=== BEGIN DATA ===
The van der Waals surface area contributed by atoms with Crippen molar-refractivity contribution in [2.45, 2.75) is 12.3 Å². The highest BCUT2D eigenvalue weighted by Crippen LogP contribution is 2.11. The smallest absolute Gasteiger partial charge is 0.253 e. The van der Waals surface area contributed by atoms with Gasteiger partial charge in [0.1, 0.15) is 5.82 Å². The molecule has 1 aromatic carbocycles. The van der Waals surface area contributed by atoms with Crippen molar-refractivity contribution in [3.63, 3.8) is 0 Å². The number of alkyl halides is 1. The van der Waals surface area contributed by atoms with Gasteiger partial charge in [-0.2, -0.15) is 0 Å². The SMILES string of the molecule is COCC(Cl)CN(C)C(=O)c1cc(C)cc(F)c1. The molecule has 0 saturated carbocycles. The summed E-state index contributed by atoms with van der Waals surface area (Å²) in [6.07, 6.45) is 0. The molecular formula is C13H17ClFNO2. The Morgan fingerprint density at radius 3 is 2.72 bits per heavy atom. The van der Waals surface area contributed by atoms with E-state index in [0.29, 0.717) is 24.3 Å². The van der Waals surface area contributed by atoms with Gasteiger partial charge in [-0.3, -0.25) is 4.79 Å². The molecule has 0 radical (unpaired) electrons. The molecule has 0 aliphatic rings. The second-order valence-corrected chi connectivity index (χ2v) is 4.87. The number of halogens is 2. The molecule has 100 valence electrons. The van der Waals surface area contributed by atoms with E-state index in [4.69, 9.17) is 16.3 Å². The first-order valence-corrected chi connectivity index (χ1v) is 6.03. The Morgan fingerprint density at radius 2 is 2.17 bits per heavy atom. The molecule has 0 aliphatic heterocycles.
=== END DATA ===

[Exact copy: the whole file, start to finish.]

The van der Waals surface area contributed by atoms with Crippen molar-refractivity contribution in [2.45, 2.75) is 12.3 Å². The highest BCUT2D eigenvalue weighted by Crippen LogP contribution is 2.11. The smallest absolute Gasteiger partial charge is 0.253 e. The van der Waals surface area contributed by atoms with Gasteiger partial charge in [0.1, 0.15) is 5.82 Å². The molecule has 1 aromatic carbocycles. The van der Waals surface area contributed by atoms with Crippen molar-refractivity contribution in [3.63, 3.8) is 0 Å². The number of alkyl halides is 1. The van der Waals surface area contributed by atoms with Gasteiger partial charge in [-0.2, -0.15) is 0 Å². The SMILES string of the molecule is COCC(Cl)CN(C)C(=O)c1cc(C)cc(F)c1. The molecule has 0 saturated carbocycles. The summed E-state index contributed by atoms with van der Waals surface area (Å²) in [6.07, 6.45) is 0. The molecular formula is C13H17ClFNO2. The Morgan fingerprint density at radius 3 is 2.72 bits per heavy atom. The van der Waals surface area contributed by atoms with E-state index in [0.29, 0.717) is 24.3 Å². The van der Waals surface area contributed by atoms with Gasteiger partial charge in [-0.3, -0.25) is 4.79 Å². The molecule has 0 radical (unpaired) electrons. The molecule has 0 aliphatic rings. The second-order valence-corrected chi connectivity index (χ2v) is 4.87. The number of halogens is 2. The molecule has 100 valence electrons. The van der Waals surface area contributed by atoms with E-state index in [4.69, 9.17) is 16.3 Å². The first-order valence-corrected chi connectivity index (χ1v) is 6.03. The Morgan fingerprint density at radius 2 is 2.17 bits per heavy atom. The molecule has 0 aliphatic heterocycles.